“I’ve been asked about playing camogie for Armagh and in a way would love to but I don’t think it’s a practical proposition and isn’t in my mind now. I enjoy both but Armagh are much stronger in football and that’s also where my heart is having put a lot into it for the past decade.
“But at club level it’s different, for Madden means an awful lot to me and it was special captaining the team to that long-awaited county title in 2014. Although I don’t play inter-county camogie I feel like I can be a positive influence for the younger girls who look up to me.”
Mallon’s near reckless commitment in the club’s cause resulted in her having to be stretchered off in injury-time of last season’s Armagh Senior Championship semi-final at the Athletic Grounds, in which Madden were overhauled late on by neighbours Middletown.
Although the midfielder’s personal performance was highlighted for praise in a daily newspaper the following day, driven perfectionist Kelly wasn’t as satisfied but believes the welcome return of BJ Sheridan as manager can help Madden reclaim the county title in 2019.
She has high hopes too for her adopted Armagh Harps on the football field, considering they only lost to eventual county champions Carrickcruppen in injury-time last season and are developing depth thanks to the club’s impressive production line.
“Harps may not be my home club but I’m there for a few years now, am more involved behind the scenes than ever and really enthused about the good foundations which have been put in place including great underage development thanks to Paula (Enright) and others.
“We had about 60 players at the start of last season and built up well to championship under Paddy McShane and Paddy Toner. It was a tough draw getting Cruppen in the quarter-finals but at least we were at home and knew from the league that we should be competitive.
“It was a great game against Cruppen, which could have gone either way, so the incentive is there for us to work hard and really push on in 2019,” remarks Mallon, who took a lot of physical punishment on the evening but proved her resilience and top scored for Harps. She was subsequently shortlisted for the Division One Player of the Season award.
Both Harps and Madden missed Mallon’s multi-talented young cousin, Armagh camog and Ulster rugby player Leah McGoldrick, due to injury last season but her expected return this summer should be a big boost to their respective chances.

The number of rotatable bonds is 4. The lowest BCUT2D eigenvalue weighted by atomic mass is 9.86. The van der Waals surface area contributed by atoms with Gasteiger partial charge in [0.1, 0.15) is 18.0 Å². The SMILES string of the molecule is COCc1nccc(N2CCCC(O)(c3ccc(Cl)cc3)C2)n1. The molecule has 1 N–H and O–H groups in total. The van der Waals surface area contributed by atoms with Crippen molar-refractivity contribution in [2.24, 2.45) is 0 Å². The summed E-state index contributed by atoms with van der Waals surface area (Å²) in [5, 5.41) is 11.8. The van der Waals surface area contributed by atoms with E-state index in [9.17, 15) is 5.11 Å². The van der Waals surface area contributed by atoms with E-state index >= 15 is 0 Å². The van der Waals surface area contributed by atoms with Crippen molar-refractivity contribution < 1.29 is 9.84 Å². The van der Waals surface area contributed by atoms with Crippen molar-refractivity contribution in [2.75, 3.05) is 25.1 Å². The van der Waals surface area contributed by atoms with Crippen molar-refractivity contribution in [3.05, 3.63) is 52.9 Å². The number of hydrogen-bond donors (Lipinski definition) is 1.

With sensible management, Mallon’s own injury nightmares are hopefully behind her though she did have to pull out of November’s interpro tournament with a calf injury after being selected to start up front for Ulster.
She sat out one National League game last spring as a precaution and didn’t start the Monaghan match after hobbling off towards the end of June’s Ulster final, though not before scoring a good goal, winning a penalty and hitting both posts.
Selected ahead of Aileen Matthews for her first Ulster final in 2010, Mallon netted the only Armagh goal from play in the Clones showpiece four years later as the Orchard outfit upset hot favourites Monaghan in front of a five-figure crowd.
“That was a wonderful day, one of the very best I’ve had in sport. We were massive underdogs but as always we seemed to play well with a big crowd. It would be great to see more double-headers with men’s matches.
“We were delighted to get back to the final last season with what at the time was a very important win over Cavan, and had no fears facing Donegal. It was going well enough 20 minutes in but turned into an absolute nightmare.
“Come the summer we’ll want to go one better but for now the full focus is on our National League campaign which starts in a few weeks. Our aim is to achieve consistency, keep progressing as the games go on and ultimately win Division Two.
“We were quite unlucky to be relegated in 2017 and last season was a missed opportunity to go straight back up to the top flight. But back then we’d a new management team whereas there’s continuity now and the groundwork will have been done.
“On paper the fixtures fall quite well so it’s up to us to get the results needed to qualify for the play-offs and then take it from there. Teams like Kerry will be strong but it’s up to us to back ourselves and deliver,” she insists.